Mary Beth Windsor was nine years old when she walked into her closet, sat down and started to scream. She didn’t stop. She didn’t stop for a very long time. Her mother tried to drag Mary Beth out of the closet. It took half an hour, and Mary Beth drew blood. And when her mother finally managed to force her out of the closet, she let go of Mary Beth for three seconds and the little girl just turned around and ran back into her closet and slammed the door behind her.
Mary Beth didn’t stop screaming the whole time.
Eventually, Mary Beth’s voice wore out. Mary Beth’s mother took advantage of the quiet to bring Mary Beth to a doctor. The doctor ran an assortment of tests. He found nothing wrong with Mary Beth. Other than the screaming, of course. The doctor gently suggested that Mary Beth use her words and tell her parents what was bothering her, rather than screaming about it all day long. But Mary Beth wasn’t listening. She was staring out of the window, up at the clear blue sky.
That night, Mary Beth’s mother insisted that she sit at the dinner table with her family. Mary Beth ate silently, eyes glued to the window and the glittering winter stars. Finally, Mary Beth’s father decided that it wouldn't hurt to ask a simple question. He put down his fork and looked at his silent daughter.
“Mary Beth, why do you sit in the closet and scream all day long?”
Mary Beth had screamed her voice away, so she couldn’t answer. She just stared up at the stars. Mary Beth's little sister, Jane, who was only six, said, in a tone of voice that made it clear that this ought to be obvious, “Mary Beth is screaming because they’re coming, and there’s nothing anyone can do to stop them.”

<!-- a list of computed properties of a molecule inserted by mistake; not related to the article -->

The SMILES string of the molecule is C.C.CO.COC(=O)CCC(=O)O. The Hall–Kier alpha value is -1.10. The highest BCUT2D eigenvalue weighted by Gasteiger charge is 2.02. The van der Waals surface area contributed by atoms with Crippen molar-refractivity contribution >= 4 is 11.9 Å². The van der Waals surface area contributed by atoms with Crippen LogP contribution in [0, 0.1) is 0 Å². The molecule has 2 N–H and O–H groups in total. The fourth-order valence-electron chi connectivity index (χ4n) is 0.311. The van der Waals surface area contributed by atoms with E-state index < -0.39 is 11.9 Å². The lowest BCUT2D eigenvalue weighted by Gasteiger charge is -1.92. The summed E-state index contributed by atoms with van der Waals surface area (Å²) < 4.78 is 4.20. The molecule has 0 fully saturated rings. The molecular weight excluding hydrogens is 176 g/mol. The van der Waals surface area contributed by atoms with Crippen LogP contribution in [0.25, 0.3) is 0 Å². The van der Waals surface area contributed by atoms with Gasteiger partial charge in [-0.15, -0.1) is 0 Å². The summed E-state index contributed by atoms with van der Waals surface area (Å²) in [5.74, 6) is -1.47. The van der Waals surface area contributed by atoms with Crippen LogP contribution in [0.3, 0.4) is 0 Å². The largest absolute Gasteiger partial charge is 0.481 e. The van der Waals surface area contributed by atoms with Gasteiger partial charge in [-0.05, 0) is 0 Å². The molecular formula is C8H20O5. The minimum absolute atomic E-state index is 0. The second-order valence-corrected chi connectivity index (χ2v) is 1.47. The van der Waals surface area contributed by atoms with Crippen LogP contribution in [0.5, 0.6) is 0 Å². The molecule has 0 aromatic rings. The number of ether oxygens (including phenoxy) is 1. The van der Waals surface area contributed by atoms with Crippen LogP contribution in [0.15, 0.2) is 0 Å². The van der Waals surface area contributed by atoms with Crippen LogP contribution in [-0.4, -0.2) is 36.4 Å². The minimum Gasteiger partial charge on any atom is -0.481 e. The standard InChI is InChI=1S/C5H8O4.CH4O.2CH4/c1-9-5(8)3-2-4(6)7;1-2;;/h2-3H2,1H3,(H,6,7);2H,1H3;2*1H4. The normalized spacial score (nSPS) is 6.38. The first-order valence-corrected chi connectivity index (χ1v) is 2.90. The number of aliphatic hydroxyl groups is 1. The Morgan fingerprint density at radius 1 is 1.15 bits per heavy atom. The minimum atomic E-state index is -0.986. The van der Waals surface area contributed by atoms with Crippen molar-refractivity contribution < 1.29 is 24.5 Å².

Mary Beth’s parents met each other’s eyes across the dinner table. They decided, silently, as parents do, not to ask any more questions. Whatever it was that made their daughter sit in her closet and scream, they didn’t want to know.
A few days later, Mary Beth went back to screaming in her closet. The pediatrician recommended that they ignore the screaming. “Negative attention seeking behavior will only be reinforced if you acknowledge it. Just pretend it isn’t happening.”
So Mrs. Windsor and Mr. Windsor and little Jane pretended that Mary Beth was not screaming in the closet. They did this for weeks.
It wasn’t so bad, as long as she kept the door closed. Mary Beth’s mother felt a little bad about keeping her oldest daughter closed up in a closet, but Mary Beth didn’t seem to mind one bit.
Then, one day, Mary Beth stopped screaming.
She walked out of her closet, sat down at the dining room table beside her sister and started coloring. Mrs. Windsor was startled. “Mary Beth, you’re not in your closet. And you’re not screaming. What—“
Jane looked up from the very blue flower she was filling in with a colored pencil and said, in a tone of voice that made it clear that this ought to have been obvious:
“She doesn’t need to, not anymore. They’re here now.”